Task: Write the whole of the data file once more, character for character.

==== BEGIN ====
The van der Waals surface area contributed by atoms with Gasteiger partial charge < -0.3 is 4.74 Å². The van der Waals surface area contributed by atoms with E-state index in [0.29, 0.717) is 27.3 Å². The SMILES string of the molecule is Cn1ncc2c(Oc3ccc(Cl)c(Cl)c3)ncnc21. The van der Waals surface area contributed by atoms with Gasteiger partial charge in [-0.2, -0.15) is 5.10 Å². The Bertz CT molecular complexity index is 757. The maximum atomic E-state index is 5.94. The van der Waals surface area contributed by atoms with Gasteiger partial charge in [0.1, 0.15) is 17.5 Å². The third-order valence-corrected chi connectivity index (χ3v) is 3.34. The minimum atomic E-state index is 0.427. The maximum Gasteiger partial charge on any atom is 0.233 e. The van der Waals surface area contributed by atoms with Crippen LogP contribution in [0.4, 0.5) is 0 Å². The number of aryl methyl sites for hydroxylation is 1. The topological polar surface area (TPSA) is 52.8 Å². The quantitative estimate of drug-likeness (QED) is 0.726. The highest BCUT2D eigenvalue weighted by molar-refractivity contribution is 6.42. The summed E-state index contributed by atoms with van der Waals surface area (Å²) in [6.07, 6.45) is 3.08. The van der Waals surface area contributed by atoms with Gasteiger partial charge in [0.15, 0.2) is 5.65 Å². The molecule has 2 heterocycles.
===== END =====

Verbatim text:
The van der Waals surface area contributed by atoms with Gasteiger partial charge < -0.3 is 4.74 Å². The van der Waals surface area contributed by atoms with E-state index in [0.29, 0.717) is 27.3 Å². The SMILES string of the molecule is Cn1ncc2c(Oc3ccc(Cl)c(Cl)c3)ncnc21. The van der Waals surface area contributed by atoms with Gasteiger partial charge in [-0.2, -0.15) is 5.10 Å². The Bertz CT molecular complexity index is 757. The maximum atomic E-state index is 5.94. The van der Waals surface area contributed by atoms with Gasteiger partial charge in [0.1, 0.15) is 17.5 Å². The third-order valence-corrected chi connectivity index (χ3v) is 3.34. The minimum atomic E-state index is 0.427. The maximum Gasteiger partial charge on any atom is 0.233 e. The van der Waals surface area contributed by atoms with Crippen LogP contribution in [0.4, 0.5) is 0 Å². The number of aryl methyl sites for hydroxylation is 1. The topological polar surface area (TPSA) is 52.8 Å². The quantitative estimate of drug-likeness (QED) is 0.726. The highest BCUT2D eigenvalue weighted by molar-refractivity contribution is 6.42. The summed E-state index contributed by atoms with van der Waals surface area (Å²) in [6.07, 6.45) is 3.08. The van der Waals surface area contributed by atoms with Gasteiger partial charge in [0.15, 0.2) is 5.65 Å². The molecule has 2 heterocycles.